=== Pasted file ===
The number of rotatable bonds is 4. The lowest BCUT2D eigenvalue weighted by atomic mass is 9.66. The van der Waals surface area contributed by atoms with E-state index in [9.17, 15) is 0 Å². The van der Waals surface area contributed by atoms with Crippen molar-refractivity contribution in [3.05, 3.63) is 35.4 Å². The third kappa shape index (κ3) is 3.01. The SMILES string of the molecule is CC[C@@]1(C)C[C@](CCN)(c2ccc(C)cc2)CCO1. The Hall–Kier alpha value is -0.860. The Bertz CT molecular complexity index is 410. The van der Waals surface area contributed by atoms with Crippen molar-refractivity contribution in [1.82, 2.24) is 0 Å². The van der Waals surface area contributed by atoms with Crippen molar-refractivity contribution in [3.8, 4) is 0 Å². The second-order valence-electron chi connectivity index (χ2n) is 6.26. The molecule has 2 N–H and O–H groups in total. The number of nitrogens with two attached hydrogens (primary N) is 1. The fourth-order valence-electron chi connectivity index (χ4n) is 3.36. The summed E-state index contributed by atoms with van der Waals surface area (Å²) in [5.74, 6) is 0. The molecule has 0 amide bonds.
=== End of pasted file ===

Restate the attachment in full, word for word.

The number of rotatable bonds is 4. The lowest BCUT2D eigenvalue weighted by atomic mass is 9.66. The van der Waals surface area contributed by atoms with E-state index in [9.17, 15) is 0 Å². The van der Waals surface area contributed by atoms with Crippen molar-refractivity contribution in [3.05, 3.63) is 35.4 Å². The third kappa shape index (κ3) is 3.01. The SMILES string of the molecule is CC[C@@]1(C)C[C@](CCN)(c2ccc(C)cc2)CCO1. The Hall–Kier alpha value is -0.860. The Bertz CT molecular complexity index is 410. The van der Waals surface area contributed by atoms with Crippen molar-refractivity contribution in [1.82, 2.24) is 0 Å². The van der Waals surface area contributed by atoms with Crippen molar-refractivity contribution in [3.8, 4) is 0 Å². The second-order valence-electron chi connectivity index (χ2n) is 6.26. The molecule has 2 N–H and O–H groups in total. The number of nitrogens with two attached hydrogens (primary N) is 1. The fourth-order valence-electron chi connectivity index (χ4n) is 3.36. The summed E-state index contributed by atoms with van der Waals surface area (Å²) in [5.74, 6) is 0. The molecule has 0 amide bonds.